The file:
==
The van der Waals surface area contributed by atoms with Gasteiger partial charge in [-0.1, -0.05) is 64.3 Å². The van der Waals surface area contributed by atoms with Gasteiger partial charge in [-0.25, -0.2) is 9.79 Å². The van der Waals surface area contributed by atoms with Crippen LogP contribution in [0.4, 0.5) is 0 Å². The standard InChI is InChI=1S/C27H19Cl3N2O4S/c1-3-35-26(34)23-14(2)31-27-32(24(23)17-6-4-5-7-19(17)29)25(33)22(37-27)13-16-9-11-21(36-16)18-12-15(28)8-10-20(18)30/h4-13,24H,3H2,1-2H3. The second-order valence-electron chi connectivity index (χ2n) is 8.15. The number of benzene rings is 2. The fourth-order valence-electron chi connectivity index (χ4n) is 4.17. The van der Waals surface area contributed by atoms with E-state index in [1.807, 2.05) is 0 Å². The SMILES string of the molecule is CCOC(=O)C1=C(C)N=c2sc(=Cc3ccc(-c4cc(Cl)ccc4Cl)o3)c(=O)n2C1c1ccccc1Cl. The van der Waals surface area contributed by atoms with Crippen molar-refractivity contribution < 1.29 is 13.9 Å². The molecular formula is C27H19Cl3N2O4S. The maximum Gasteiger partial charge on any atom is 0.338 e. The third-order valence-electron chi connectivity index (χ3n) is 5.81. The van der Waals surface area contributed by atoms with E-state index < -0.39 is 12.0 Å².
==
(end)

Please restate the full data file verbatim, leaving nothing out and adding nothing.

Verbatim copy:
The van der Waals surface area contributed by atoms with Gasteiger partial charge in [-0.1, -0.05) is 64.3 Å². The van der Waals surface area contributed by atoms with Gasteiger partial charge in [-0.25, -0.2) is 9.79 Å². The van der Waals surface area contributed by atoms with Crippen LogP contribution in [0.4, 0.5) is 0 Å². The standard InChI is InChI=1S/C27H19Cl3N2O4S/c1-3-35-26(34)23-14(2)31-27-32(24(23)17-6-4-5-7-19(17)29)25(33)22(37-27)13-16-9-11-21(36-16)18-12-15(28)8-10-20(18)30/h4-13,24H,3H2,1-2H3. The second-order valence-electron chi connectivity index (χ2n) is 8.15. The number of benzene rings is 2. The fourth-order valence-electron chi connectivity index (χ4n) is 4.17. The van der Waals surface area contributed by atoms with E-state index in [1.807, 2.05) is 0 Å². The SMILES string of the molecule is CCOC(=O)C1=C(C)N=c2sc(=Cc3ccc(-c4cc(Cl)ccc4Cl)o3)c(=O)n2C1c1ccccc1Cl. The van der Waals surface area contributed by atoms with Crippen molar-refractivity contribution < 1.29 is 13.9 Å². The molecular formula is C27H19Cl3N2O4S. The maximum Gasteiger partial charge on any atom is 0.338 e. The third-order valence-electron chi connectivity index (χ3n) is 5.81. The van der Waals surface area contributed by atoms with E-state index < -0.39 is 12.0 Å².